It is hard to believe that South African men are as appalled by abuse as they say they are.
Despite the fact that, like racists, almost every man you speak to considers himself “one of the good ones,” the reported stats on gender-based violence and sexual assault remain alarming. These stats are reason enough to believe that someone is lying when all these claims about not being abusive are being made.
It is not like women are abusing each other and men know this.
We have seen various examples of their harbouring this information in recent times; first, with the online naming and shaming of rapists on social media late last year and again during the state of the nation address (Sona) and the follow-up debate.
Men see or hear of other men being abusive and do nothing about it. They qualify their doing nothing by making statements such as “it is not my place” and “what if she goes back to him after I do something about it?”
These statements are quickly forgotten in instances of conflict as we saw during Sona when Boy “Mr Perfect Wedding” Mamabolo alleged that Julius Malema abuses his wife Mantwa. A woman who is rumoured to have been romantically involved with Mamabolo when she was younger.
We saw it again during the Sona debate when Malema – who took exception to Mamabolo’s accusations – alleged that president Cyril Ramaphosa also used to physically abuse his previous, now-deceased wife.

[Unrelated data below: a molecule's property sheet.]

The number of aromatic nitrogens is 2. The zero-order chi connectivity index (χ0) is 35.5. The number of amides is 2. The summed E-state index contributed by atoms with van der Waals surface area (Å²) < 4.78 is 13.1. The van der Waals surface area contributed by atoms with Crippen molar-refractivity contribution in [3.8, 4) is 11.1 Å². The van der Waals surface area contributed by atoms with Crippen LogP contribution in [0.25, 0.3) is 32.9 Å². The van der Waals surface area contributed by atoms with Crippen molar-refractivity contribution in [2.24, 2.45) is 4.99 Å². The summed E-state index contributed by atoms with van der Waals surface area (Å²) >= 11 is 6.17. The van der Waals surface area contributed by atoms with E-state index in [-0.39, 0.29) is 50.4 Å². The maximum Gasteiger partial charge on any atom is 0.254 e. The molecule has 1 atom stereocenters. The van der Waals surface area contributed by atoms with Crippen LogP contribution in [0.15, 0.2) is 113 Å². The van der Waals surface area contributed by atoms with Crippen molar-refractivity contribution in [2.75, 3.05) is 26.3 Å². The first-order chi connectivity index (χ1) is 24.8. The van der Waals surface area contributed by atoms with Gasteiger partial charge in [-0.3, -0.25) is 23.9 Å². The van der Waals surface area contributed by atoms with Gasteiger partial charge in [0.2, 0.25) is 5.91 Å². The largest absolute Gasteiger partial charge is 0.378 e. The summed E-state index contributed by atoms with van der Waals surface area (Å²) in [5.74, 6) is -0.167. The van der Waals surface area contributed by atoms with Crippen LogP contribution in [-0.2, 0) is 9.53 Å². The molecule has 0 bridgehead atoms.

Prior to these men’s conflict with one another, nothing was publicly said or done about this abuse they knew was happening.
Lord only knows why they kept quiet about it but it must be said that men’s weaponisation of this information during conflict is utterly disgusting.
It further goes to show how a great majority of men do not really care about this problem until it becomes something they can use against another man. And even when they eventually confess what they know, they do not use the information as a means to help victims and survivors find justice.
They simply show that while they think abuse and sexual assault are wrong and are things one should be ashamed of doing, they are not problems that they need to play a part in solving.
To a great majority of men the world over, a fellow man’s abusive past is a tool to shame him. A tool used to temporarily tarnish his image while they try to get one up on him in whatever arena they are competing in.
I sincerely hope that when keeping the ideals of each party in mind, be it during election time or otherwise, South Africans remember this moment as one of the true barometers for how politicians really feel about issues beyond the dressed-up language used in their founding documents and manifestos.
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